After an uneventful flight (for which I am profoundly grateful), we arrived at Denver International Airport (DIA) around 7:15 yesterday morning. M the Younger picked us up and we went to Denver for a few hours since we were going to have to come back to the airport to pick up M the Elder’s sister who arrived 5 hours after us.
Having had some time to check things our using the Wi-Fi at the airport, we decided to go to the Cherry Creek shopping district, mainly to check out their farmers market since I volunteered to cook dinner for us that night at M the Younger’s place.
It is a lively market with plenty of people looking for fresh foods. It was similar to the farmers market held in Boulder, somewhat expensive and mostly organics. They also have a variety of other booths and tents, from freshly made tamales to wine and artwork. We left with three bags full of stuff including some of those freshly made tamales to have with our dinner. (They were delicious!)
We stopped at the Biscuit Bus for a little mid-morning snack. We had eaten breakfast around 3:00am so it felt more like lunch (or dinner) to us. The biscuits were yummy. I sampled some of M the Younger’s grape jelly and bacon biscuit. It was a peppered bacon which gave it the triple combination of tastes: sweet, spicy, and salty.
After watching the guy above roasting a barrel full of chilies, the enticing aroma drifting through the area, we decided we must have some and bought a bag of ’em to have with those tamales. With the temperature in the 90s, this poor guy was really sweating it out in his work.
We still had plenty of time before going back to the airport so we took M the Younger, who has been unemployed for a long time, shopping for some much-needed items. His lovely wife is back in Ohio right now, visiting with her family, so we’ll take her out when she comes back this week. The good news about M the Younger’s unemployment status is that he finally started work again this past Thursday. Yay!!
We eventually made our way back to the airport, picked up M the Elder’s sister, and headed to Boulder to check in to our hotel where we all took much-needed naps. M the Younger picked us up for dinner which we prepared and ate at his place. M the Younger and Merdi have a lovely new apartment outside of Boulder.
Today M and I will be renting bikes and (re-)exploring the Boulder bike paths. C (M the Elder’s sis) will be going on a mountain bike ride with M the Younger since she is the experienced cyclist in the family. We’ll join up with them later in the day. It’s possible we’ll fit in a hike somewhere nearby but that depends on the weather.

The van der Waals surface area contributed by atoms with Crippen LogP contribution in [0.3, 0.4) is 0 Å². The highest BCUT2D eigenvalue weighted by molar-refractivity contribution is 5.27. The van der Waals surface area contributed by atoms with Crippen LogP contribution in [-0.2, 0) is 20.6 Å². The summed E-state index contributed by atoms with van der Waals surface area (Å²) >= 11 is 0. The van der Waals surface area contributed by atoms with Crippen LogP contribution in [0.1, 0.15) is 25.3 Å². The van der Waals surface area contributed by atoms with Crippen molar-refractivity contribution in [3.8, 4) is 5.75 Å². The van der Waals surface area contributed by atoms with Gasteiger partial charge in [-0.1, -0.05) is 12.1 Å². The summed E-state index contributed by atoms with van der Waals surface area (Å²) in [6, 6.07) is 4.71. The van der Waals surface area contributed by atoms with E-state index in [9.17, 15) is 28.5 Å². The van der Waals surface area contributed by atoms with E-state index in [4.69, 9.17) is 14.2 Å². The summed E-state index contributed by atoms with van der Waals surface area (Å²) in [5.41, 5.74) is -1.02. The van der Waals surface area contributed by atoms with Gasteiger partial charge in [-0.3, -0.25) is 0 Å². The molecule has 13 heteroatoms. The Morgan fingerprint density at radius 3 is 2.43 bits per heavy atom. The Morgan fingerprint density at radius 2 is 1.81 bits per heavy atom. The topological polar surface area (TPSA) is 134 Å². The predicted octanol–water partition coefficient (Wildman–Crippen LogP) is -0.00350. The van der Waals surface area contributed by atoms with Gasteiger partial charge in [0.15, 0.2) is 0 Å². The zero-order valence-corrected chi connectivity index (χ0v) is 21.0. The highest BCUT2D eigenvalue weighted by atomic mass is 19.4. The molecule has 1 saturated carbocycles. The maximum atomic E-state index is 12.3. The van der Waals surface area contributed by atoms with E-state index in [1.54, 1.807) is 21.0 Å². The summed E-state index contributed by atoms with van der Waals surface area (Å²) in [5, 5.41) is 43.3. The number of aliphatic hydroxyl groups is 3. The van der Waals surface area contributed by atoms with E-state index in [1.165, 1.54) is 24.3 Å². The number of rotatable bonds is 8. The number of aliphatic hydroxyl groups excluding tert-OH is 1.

It is quite warm here (in the 90s yesterday and expected to be the same today) but it is, as they say, a dry heat that isn’t nearly as oppressive as the humid weather we get in the Bogs. It is also sunny with some lovely clouds rolling in and out. Storms are expected in the late afternoon which is typical for this time of year.
The photos are (and will be) straight out of the camera as I haven’t the time or means to edit them. I am uploading to Photobucket which I hope won’t cause any problems with viewing. Please pardon any typos. I’m having to do this on the fly, so to speak, with little time to proof and edit.
Green, which is Nature’s colour, is restful, soothing, cheerful, and health-giving.
~ Paul Brunton
As promised, here is a picture of the pickles. Aren’t they beautiful? I think so. We opened a jar of them yesterday to taste-test them and they are delicious. Much better than store-bought pickles.
One of the arguments against local shopping is the cost. I know because I’ve used that argument on more than one occasion. However, I’ve come to realize that for some things, local shopping is the best way to go either in terms of quality or cost or both.
I’ve purchased many a cheap item from one of the big box stores (that I often refer to as the Evil Empire) and had to replace it not long after buying it. That’s hardly a good way to save money. It also equals one more thing (or several more things) taking up space in a landfill. I’ve learned the hard way that sometimes it is best to spend the money up front for a quality item rather than save money now only to have to spend more later.
This time of year is the best time for buying fresh food and putting some away for the winter months. I’ve heard it said that eating a healthful diet is costly. Compared to buying a couple of burgers from a 99 cent menu, I suppose it is. Compared to what you’ll have to spend later on health insurance, maybe not.
When you buy locally grown produce, you also reduce your carbon footprint. The food doesn’t need to travel nearly as far so what you get is fresher and generally more nutritious. You can get some great deals at a local farmers market or through a CSA (Community Supported Agriculture). This also helps support your local economy and local farmers.
August 1 – 7 is National Farmers Market Week here in the U.S.. Not sure where to find a local farmers market? No problem. Visit Local Harvest, plug in your zip code or city and state, and they’ll find one for you. Local Harvest is a great website with all kinds of resources for you.
If you can, take the time this week to visit a local farmers market and partake in the bounty of your local harvest. You might even want to try something new, a fruit or vegetable you’ve never tried before. Or just stock up on something you know you like and preserve some for the winter months. One of the things I love about canning tomatoes is opening up a jar of them in January and immediately noticing the fresh tomato-y aroma that brings back the warmth of summer.
Oh, and that 17 lbs. of broccoli I processed and stored in the freezer? The cost was $17.00. One dollar a pound for fresh, delicious, nutritious broccoli is not bad. Not bad at all.
I’ll get off my soapbox now. And as a thank you for reading, here is a pretty shot of the moon and clouds taken one morning last week: